Its brand has been the glue throughout, and still serves us a beacon.

Laurence Green

Channel brands, of course, aren’t quite what they were in simpler times. But in a world of entertainment where we are now overwhelmed by choice rather than starved of it, they are still markers of quality as curators and producers. C4’s blessing is to be differentiated and meaningful across both.

The bottom line, then, is this. Unlike previous media auctions, whoever buys C4 will be buying a brand rather than just spectrum or licence. Because of that C4 should attract a premium: as strong brands do in the public markets just as readily as they do on the shelf.

And whoever its future owners are, they would be well advised to listen intently to the brand itself, because C4 is still standing – and still standing tall – thanks to the creative branding efforts of its founders and those who’ve followed.


Laurence Green is one of the UK’s most renowned advertising strategists and creative leaders. He was co-founder of the agencies Fallon London and 101. He is now an independent adviser to creative businesses and writes monthly for The Media Leader.

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Alasdair Reid, Copywriter, Freelance, on 27 Apr 2022
“A well-crafted outline here of the fantasy-golden-glow take on C4. The reality down the years has been rather different, however... and its recent corporate history in particular has been peppered with moments of low comedy. Anyone who knows the Bake Off back story, for instance, will know that this was hardly C4's finest hour. It's deeper history doesn't bear detailed scutiny either. Isaacs, Grade, Jackson, Thompson, Duncan - all chose to do their own thing with C4, with more or less good intentions; Alex Mahon's successor will produce something totally different again, irrespective of minor changes to the corporation's articles of association... Meanwhile, commentators who wax lyrical about the channel's cutting edge credentials clearly don't watch it very much - but they should at least glance at its schedules now and then. Today's highlights, for instance, include not just the unmissable A Place in the Sun but Hollywood Heist and Shocking Emergeny Calls UK. Red thread? Mmmm, perhaps.”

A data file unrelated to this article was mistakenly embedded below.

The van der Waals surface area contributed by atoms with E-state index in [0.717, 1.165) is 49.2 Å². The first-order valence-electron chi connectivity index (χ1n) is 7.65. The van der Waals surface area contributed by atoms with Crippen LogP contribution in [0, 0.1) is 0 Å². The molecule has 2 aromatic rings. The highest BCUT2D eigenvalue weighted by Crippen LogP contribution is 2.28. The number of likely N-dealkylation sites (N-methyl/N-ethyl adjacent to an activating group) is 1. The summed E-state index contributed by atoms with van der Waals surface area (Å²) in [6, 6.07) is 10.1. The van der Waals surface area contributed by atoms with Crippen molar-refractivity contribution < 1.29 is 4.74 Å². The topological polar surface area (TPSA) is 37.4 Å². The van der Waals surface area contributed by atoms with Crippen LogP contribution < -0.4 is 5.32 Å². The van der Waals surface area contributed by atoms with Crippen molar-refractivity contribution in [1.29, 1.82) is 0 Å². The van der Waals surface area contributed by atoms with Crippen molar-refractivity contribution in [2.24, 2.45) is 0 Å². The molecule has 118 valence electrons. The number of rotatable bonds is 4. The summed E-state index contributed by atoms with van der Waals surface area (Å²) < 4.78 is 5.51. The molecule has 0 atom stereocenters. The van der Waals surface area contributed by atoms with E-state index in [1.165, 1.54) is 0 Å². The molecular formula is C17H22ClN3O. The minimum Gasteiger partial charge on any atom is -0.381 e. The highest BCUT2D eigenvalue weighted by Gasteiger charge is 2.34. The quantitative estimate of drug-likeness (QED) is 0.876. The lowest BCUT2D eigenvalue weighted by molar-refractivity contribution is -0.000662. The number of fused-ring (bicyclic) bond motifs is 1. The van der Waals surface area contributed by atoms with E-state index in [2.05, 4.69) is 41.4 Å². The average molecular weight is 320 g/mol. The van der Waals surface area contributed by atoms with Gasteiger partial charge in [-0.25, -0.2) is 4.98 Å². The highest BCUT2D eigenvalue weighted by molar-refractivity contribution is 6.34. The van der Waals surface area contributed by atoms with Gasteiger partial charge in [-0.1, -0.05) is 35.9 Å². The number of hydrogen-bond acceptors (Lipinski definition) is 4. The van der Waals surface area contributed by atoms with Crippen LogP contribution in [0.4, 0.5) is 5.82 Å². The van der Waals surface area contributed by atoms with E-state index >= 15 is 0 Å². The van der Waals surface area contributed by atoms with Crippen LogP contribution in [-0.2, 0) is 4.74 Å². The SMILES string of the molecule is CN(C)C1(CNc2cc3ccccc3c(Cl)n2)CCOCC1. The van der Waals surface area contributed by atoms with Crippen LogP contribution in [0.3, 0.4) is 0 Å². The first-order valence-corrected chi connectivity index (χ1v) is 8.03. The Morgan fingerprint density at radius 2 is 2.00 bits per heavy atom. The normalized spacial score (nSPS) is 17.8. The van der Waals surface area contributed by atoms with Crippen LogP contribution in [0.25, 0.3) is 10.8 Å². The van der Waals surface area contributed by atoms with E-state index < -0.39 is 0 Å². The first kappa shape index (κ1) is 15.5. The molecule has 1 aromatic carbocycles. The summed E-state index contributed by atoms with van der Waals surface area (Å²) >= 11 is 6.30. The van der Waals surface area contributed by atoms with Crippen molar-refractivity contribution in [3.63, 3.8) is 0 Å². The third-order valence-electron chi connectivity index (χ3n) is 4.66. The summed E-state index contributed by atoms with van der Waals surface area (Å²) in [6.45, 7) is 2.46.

RICHARD BEDWELL, Consultant, BML, on 27 Apr 2022
“As Ch4's first Marketing Manager back in the early 80's I can echo Laurence's views on the subject of the Channel as a brand. It seems strange now to talk about the need to stand out as new and fresh and different in a marketplace which was only then made up of three other channels. But back then, when we could only be received on peoples TV sets if they actively retuned them by hand it was vital. It was also vital to attract viewers to TV generally who were not being best served by existing services. Being 'for all of the people, some of the time' was the maxim by which we lived. It drove the commissioning and the scheduling as well as the marketing and it was achieved against the unrelenting negativity of large sections of the national press which was fearful of losing advertising revenue and of of Ch4's more 'liberal' attitudes to just about everything it did. The fact that it's brand ethos and strength is as strong as ever makes it, of course, quite saleable but the reasons that the Government are putting forward for actually carrying out that sale are complete nonsense. It has a precious independence and a position of strength from which to demonstrate that to its audience and that must be preserved as it was always meant to be.”